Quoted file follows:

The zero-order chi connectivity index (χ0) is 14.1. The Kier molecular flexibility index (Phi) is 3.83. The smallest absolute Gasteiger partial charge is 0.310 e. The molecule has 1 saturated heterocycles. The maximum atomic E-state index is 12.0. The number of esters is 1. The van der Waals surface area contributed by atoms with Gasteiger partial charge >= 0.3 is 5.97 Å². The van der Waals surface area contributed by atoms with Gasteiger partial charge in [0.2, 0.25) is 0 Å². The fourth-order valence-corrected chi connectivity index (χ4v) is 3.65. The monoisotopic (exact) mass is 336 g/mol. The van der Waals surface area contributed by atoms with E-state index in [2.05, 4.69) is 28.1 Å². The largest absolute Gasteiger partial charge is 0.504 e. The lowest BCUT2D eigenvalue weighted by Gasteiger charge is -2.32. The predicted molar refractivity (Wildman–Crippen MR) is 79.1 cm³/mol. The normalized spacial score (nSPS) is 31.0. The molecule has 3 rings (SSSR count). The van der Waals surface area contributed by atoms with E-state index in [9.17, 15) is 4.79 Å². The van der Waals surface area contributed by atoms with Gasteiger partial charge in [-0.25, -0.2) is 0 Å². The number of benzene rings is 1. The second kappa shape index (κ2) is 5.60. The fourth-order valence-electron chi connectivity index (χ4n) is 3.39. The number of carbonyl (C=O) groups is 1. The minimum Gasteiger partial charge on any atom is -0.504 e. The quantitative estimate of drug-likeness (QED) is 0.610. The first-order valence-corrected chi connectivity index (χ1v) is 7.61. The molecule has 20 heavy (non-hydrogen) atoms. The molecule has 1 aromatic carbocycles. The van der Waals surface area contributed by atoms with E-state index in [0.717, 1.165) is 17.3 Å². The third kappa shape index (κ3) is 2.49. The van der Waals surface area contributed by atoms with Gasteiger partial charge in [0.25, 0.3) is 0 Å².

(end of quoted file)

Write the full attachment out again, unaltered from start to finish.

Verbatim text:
The zero-order chi connectivity index (χ0) is 14.1. The Kier molecular flexibility index (Phi) is 3.83. The smallest absolute Gasteiger partial charge is 0.310 e. The molecule has 1 saturated heterocycles. The maximum atomic E-state index is 12.0. The number of esters is 1. The van der Waals surface area contributed by atoms with Gasteiger partial charge >= 0.3 is 5.97 Å². The van der Waals surface area contributed by atoms with Gasteiger partial charge in [0.2, 0.25) is 0 Å². The fourth-order valence-corrected chi connectivity index (χ4v) is 3.65. The monoisotopic (exact) mass is 336 g/mol. The van der Waals surface area contributed by atoms with E-state index in [2.05, 4.69) is 28.1 Å². The largest absolute Gasteiger partial charge is 0.504 e. The lowest BCUT2D eigenvalue weighted by Gasteiger charge is -2.32. The predicted molar refractivity (Wildman–Crippen MR) is 79.1 cm³/mol. The normalized spacial score (nSPS) is 31.0. The molecule has 3 rings (SSSR count). The van der Waals surface area contributed by atoms with E-state index in [9.17, 15) is 4.79 Å². The van der Waals surface area contributed by atoms with Gasteiger partial charge in [-0.25, -0.2) is 0 Å². The number of benzene rings is 1. The second kappa shape index (κ2) is 5.60. The fourth-order valence-electron chi connectivity index (χ4n) is 3.39. The number of carbonyl (C=O) groups is 1. The minimum Gasteiger partial charge on any atom is -0.504 e. The quantitative estimate of drug-likeness (QED) is 0.610. The first-order valence-corrected chi connectivity index (χ1v) is 7.61. The molecule has 20 heavy (non-hydrogen) atoms. The molecule has 1 aromatic carbocycles. The van der Waals surface area contributed by atoms with E-state index in [0.717, 1.165) is 17.3 Å². The third kappa shape index (κ3) is 2.49. The van der Waals surface area contributed by atoms with Gasteiger partial charge in [0.25, 0.3) is 0 Å².